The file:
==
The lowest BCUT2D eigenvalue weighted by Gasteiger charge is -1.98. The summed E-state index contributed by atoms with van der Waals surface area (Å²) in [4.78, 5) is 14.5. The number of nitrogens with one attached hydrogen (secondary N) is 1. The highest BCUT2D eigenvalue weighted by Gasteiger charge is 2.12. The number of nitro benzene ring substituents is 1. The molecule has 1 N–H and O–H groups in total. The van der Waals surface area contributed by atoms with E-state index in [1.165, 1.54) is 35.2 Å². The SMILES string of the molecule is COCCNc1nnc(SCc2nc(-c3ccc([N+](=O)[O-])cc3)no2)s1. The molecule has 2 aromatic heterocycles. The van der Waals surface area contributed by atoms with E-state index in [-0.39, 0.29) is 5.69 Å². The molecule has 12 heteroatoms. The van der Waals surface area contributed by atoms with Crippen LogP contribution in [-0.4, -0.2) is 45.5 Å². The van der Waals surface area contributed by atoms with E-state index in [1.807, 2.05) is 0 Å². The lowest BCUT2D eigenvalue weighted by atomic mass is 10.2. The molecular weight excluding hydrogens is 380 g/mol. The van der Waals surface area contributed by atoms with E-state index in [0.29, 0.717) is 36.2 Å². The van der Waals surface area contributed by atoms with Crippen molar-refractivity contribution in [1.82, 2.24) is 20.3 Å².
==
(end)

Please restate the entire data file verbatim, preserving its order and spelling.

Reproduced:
The lowest BCUT2D eigenvalue weighted by Gasteiger charge is -1.98. The summed E-state index contributed by atoms with van der Waals surface area (Å²) in [4.78, 5) is 14.5. The number of nitrogens with one attached hydrogen (secondary N) is 1. The highest BCUT2D eigenvalue weighted by Gasteiger charge is 2.12. The number of nitro benzene ring substituents is 1. The molecule has 1 N–H and O–H groups in total. The van der Waals surface area contributed by atoms with E-state index in [1.165, 1.54) is 35.2 Å². The SMILES string of the molecule is COCCNc1nnc(SCc2nc(-c3ccc([N+](=O)[O-])cc3)no2)s1. The molecule has 2 aromatic heterocycles. The van der Waals surface area contributed by atoms with E-state index in [-0.39, 0.29) is 5.69 Å². The molecule has 12 heteroatoms. The van der Waals surface area contributed by atoms with Crippen LogP contribution in [-0.4, -0.2) is 45.5 Å². The van der Waals surface area contributed by atoms with E-state index in [1.807, 2.05) is 0 Å². The lowest BCUT2D eigenvalue weighted by atomic mass is 10.2. The molecular weight excluding hydrogens is 380 g/mol. The van der Waals surface area contributed by atoms with E-state index in [0.29, 0.717) is 36.2 Å². The van der Waals surface area contributed by atoms with Crippen molar-refractivity contribution in [1.82, 2.24) is 20.3 Å².